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Jose K George
Jose K George


Padmavati, Padukone and the frail fringe sensibilities

padmavati-posters (File photo) A poster of the film Padmavati

A film has been made. Sentiments have been hurt and threats have been flying thick and faster than the time former CBFC chief would have taken to ban an anti-Sanskari movie. Cut a nose, some said. No, that wouldn't really do, said another man who would not settle for anything less than a head. With the reward offered for one head, two indie movies with Nawazuddin Siddiqui in the lead could have been made offending every Ram, Lakshman and Hari and nobody would even have noticed.

Karni Sena, an organisation that gets to have its eleven minutes in limelight only when Bollywood comes up with a big budget movie (Jodhaa Akbar about a decade ago, Veer a few years later and Padmavati now), is now the new bhai,or protector, of Indian women's honour. "Rajput Karni Sena is fighting to protect the image of women being portrayed in the films. We never raise a hand on women but if need be, we will do to Padukone what Lakshman did to Shurpanakha for violating the rules and culture of India," Karni Sena member Mahipal Singh Makrana had solemnly declared. If not anything else, enough thought has gone into comparing Deepika Padukone with Ravana's sister as this would grant license for the raging fringe groups to go ahead and make Padukone noseless.

The first major affront on Karni Sena sensibilities was in 2008. The fringe forum shot to fame when they sought a ban on Ashutosh Gowarikar's historical drama Jodhaa Akbar claiming that history was blatantly distorted in the film. Creative freedom was used as an excuse to twist historical facts, they said while demanding a ban on the movie. There were even letters written in blood, seeking ban. Karni Sena, even then, is no stranger to coercion, threats and demand for ban and the ensuant media glare.

Padmavati, another Sanjay Leela Bhansali outing with gorgeous stars, magnificent sets and fair dose of dance numbers, managed to cause irreparable harm to Rajput pride. Since then there was no stopping. The threats, each more crackbrained than other, have hogged headlines. Debates raged on as politicians joined in. Vasundhara Raje wanted "necessary changes in the film", Yogi Adityanath called action against film makers, Amarinder Singh did not want cinematic licence to be "used to distort historical facts” and Shivraj Singh Chouhan said a strict "no" to screening the movie in his state. In the election-bound state of Karnataka, Siddaramaiah evoked Kannada pride and raced to support Padukone.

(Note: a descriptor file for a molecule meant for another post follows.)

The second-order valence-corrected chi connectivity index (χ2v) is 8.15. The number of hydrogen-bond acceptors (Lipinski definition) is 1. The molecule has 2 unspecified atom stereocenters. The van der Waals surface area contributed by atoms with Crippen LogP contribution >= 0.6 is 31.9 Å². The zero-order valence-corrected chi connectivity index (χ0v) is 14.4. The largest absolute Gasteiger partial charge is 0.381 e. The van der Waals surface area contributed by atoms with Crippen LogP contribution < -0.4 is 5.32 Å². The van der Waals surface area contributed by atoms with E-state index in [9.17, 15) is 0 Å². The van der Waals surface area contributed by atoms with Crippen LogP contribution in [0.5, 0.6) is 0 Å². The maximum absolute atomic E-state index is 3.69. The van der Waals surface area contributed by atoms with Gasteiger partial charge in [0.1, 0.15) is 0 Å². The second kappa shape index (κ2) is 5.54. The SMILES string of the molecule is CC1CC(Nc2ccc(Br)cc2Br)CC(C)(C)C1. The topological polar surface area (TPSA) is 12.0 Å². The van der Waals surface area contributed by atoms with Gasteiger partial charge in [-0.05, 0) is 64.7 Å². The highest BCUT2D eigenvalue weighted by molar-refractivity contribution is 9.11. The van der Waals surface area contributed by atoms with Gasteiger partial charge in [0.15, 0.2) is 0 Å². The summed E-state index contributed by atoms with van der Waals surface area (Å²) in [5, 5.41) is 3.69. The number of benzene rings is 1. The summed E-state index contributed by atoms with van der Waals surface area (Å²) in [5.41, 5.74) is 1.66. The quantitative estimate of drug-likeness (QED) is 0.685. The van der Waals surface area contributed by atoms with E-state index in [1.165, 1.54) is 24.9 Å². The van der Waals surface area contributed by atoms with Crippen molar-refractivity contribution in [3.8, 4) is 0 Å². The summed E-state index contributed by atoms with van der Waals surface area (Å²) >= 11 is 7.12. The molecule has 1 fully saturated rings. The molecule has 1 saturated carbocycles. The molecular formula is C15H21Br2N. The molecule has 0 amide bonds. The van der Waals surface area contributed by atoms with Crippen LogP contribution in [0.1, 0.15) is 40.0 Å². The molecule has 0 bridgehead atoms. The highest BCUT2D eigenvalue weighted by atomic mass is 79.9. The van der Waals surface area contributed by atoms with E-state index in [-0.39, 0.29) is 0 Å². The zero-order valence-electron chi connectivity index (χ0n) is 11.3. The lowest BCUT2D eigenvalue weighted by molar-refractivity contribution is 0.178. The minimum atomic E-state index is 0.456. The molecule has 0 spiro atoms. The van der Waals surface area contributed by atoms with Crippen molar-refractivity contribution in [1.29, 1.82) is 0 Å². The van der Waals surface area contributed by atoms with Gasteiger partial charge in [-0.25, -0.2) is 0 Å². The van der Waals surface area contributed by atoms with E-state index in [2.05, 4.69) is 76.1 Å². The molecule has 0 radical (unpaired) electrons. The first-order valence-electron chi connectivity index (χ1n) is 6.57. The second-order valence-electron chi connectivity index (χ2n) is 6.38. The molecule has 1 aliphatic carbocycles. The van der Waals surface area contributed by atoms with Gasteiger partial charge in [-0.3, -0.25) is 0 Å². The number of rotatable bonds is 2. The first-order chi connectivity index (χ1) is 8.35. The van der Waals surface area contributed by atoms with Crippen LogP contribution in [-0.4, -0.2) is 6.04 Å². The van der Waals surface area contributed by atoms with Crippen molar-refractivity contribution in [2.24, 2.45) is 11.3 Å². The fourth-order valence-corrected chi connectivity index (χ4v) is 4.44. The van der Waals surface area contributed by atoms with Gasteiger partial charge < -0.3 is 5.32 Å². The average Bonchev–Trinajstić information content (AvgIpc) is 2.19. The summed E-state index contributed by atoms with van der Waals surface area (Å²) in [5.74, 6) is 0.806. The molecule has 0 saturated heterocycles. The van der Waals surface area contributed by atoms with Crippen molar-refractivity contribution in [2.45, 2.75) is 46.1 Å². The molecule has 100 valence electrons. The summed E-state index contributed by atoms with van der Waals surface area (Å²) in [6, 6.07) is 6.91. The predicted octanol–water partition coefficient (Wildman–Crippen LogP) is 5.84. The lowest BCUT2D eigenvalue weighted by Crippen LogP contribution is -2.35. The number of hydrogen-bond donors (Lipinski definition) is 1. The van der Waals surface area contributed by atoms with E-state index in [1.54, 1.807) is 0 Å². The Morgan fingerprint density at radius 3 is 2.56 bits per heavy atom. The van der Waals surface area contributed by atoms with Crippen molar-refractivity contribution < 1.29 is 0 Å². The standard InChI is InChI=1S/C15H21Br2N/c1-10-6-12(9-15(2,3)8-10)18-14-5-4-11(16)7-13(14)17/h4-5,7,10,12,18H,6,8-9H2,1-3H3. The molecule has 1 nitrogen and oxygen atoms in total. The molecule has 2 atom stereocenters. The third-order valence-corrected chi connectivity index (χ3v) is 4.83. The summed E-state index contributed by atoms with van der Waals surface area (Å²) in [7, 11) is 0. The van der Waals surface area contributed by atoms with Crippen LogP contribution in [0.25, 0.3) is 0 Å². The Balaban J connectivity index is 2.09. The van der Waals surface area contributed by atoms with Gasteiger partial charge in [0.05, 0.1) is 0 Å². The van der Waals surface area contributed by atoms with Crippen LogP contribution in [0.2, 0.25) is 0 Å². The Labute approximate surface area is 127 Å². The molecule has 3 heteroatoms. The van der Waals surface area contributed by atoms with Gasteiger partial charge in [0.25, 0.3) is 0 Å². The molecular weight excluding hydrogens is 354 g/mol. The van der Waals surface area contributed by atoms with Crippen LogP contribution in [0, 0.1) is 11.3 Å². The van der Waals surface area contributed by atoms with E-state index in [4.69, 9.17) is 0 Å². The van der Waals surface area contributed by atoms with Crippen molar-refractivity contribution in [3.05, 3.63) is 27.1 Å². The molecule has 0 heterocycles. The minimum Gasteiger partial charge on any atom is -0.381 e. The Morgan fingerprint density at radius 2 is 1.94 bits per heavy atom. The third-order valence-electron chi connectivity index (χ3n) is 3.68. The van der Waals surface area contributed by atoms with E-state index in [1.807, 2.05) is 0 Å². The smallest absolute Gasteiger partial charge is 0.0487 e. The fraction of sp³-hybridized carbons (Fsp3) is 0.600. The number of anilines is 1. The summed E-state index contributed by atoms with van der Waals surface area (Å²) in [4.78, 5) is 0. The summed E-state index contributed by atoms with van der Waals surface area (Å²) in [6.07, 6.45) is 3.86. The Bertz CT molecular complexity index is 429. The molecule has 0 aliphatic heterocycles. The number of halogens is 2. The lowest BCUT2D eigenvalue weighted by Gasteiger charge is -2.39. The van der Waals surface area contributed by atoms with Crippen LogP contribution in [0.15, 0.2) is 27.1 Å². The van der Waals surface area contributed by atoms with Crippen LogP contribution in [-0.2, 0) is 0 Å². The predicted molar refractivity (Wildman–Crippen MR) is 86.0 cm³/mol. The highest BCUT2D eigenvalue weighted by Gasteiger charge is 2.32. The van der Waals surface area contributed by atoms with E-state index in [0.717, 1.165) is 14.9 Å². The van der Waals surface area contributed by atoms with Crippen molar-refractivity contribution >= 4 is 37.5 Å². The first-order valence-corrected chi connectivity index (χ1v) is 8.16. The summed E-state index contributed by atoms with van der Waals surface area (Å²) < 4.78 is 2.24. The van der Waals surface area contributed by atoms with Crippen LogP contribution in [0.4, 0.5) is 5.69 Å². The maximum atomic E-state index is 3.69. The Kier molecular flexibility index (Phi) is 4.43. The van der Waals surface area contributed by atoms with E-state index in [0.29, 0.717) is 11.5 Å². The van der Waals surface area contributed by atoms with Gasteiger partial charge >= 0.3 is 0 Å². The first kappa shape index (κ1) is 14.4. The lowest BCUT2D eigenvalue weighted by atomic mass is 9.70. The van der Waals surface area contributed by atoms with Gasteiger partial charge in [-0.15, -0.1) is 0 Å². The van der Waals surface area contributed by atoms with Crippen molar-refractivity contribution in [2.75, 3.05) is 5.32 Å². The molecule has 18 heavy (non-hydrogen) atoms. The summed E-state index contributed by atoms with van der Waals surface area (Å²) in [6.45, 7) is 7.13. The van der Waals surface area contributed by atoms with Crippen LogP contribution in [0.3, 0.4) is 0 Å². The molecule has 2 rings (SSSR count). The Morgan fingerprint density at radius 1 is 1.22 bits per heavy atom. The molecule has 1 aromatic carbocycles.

Who is to be blamed? The craytards who think they can get away with threats, protests, bans and intimidation or the leaders who dance to their tunes? Shouldn't some fault also lie with the news-hungry media who eagerly await to make every teeny bit of meaningless threat that is issued so very often?

Historians were apprehensive about the real Padmavati. “Though Alauddin Khilji had won Chittor, during that period there is no mention of any character as Padmavati in history,” said professor emeritus in Aligarh Muslim University Prof Irfan Habib. More fiction than actual history, Padmavati and her talking parrot Hiraman may only have been the product of imagination of Sufi poet Malik Muhammad Jayasi. Padmavat, an epic poem by the Sufi saint, narrates how Alauddin Khilji, the powerful ruler of the Khalji dynasty of Delhi Sultanate, fell passionately in love with Padmavati and she reciprocated none of it. But who gives two hoots about a thing called history when there is ample fodder to fuel a riot in a trailer? Clearly, not Karni Sena.

It didn't help when Sanjay Leela Bhansali clarified that there's nothing brewing between his Khilji and Padmavati. “I’ve made this film Padmavati with a lot of sincerity, responsibility and hard work. I have always been inspired by Rani Padmavati’s story and this film salutes her valour and sacrifice. But because of some rumours, this film has become a subject of controversy.” Sincerity, responsibility and hard work are words that may never resonate with the ones ready to plunge at Padukone with a royal dagger.

The men, nonetheless, seem to have been in a safer zone. There has been no reward for the lock of Ranveer Singh or a leg of Shahid Kapoor. Men, I tell you, they can never hurt your pride the way a Padukone can.

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